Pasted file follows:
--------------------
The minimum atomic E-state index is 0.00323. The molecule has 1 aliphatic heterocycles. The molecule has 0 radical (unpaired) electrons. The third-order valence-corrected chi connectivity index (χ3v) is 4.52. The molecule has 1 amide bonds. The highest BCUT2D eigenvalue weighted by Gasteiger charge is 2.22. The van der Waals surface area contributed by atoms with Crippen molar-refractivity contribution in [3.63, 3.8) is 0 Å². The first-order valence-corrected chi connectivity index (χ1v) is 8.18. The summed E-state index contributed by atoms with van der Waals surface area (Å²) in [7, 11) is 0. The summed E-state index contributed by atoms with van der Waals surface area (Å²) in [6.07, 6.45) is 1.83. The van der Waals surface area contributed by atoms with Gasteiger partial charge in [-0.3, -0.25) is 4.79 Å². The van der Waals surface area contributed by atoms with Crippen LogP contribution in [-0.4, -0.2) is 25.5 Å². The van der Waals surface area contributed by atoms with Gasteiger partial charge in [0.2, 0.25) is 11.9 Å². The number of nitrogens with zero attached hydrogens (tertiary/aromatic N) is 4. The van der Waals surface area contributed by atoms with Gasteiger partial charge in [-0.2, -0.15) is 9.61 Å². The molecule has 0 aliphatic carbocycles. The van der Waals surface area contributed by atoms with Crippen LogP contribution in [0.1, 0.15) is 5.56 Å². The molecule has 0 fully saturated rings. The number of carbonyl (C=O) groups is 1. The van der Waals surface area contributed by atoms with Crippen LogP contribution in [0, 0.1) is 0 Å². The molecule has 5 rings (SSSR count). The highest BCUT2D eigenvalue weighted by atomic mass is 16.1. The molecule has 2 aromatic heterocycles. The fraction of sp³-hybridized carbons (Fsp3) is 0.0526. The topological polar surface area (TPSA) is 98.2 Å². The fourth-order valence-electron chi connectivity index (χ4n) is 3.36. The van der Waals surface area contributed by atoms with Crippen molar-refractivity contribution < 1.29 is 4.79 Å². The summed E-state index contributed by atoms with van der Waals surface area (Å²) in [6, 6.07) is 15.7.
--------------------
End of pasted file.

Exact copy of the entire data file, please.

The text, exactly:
The minimum atomic E-state index is 0.00323. The molecule has 1 aliphatic heterocycles. The molecule has 0 radical (unpaired) electrons. The third-order valence-corrected chi connectivity index (χ3v) is 4.52. The molecule has 1 amide bonds. The highest BCUT2D eigenvalue weighted by Gasteiger charge is 2.22. The van der Waals surface area contributed by atoms with Crippen molar-refractivity contribution in [3.63, 3.8) is 0 Å². The first-order valence-corrected chi connectivity index (χ1v) is 8.18. The summed E-state index contributed by atoms with van der Waals surface area (Å²) in [7, 11) is 0. The summed E-state index contributed by atoms with van der Waals surface area (Å²) in [6.07, 6.45) is 1.83. The van der Waals surface area contributed by atoms with Gasteiger partial charge in [-0.3, -0.25) is 4.79 Å². The van der Waals surface area contributed by atoms with Crippen LogP contribution in [-0.4, -0.2) is 25.5 Å². The van der Waals surface area contributed by atoms with Gasteiger partial charge in [0.2, 0.25) is 11.9 Å². The number of nitrogens with zero attached hydrogens (tertiary/aromatic N) is 4. The van der Waals surface area contributed by atoms with Gasteiger partial charge in [-0.2, -0.15) is 9.61 Å². The molecule has 0 aliphatic carbocycles. The van der Waals surface area contributed by atoms with Crippen LogP contribution in [0.1, 0.15) is 5.56 Å². The molecule has 0 fully saturated rings. The number of carbonyl (C=O) groups is 1. The van der Waals surface area contributed by atoms with Crippen LogP contribution in [0, 0.1) is 0 Å². The molecule has 5 rings (SSSR count). The highest BCUT2D eigenvalue weighted by atomic mass is 16.1. The molecule has 2 aromatic heterocycles. The fraction of sp³-hybridized carbons (Fsp3) is 0.0526. The topological polar surface area (TPSA) is 98.2 Å². The fourth-order valence-electron chi connectivity index (χ4n) is 3.36. The van der Waals surface area contributed by atoms with Crippen molar-refractivity contribution < 1.29 is 4.79 Å². The summed E-state index contributed by atoms with van der Waals surface area (Å²) in [6, 6.07) is 15.7.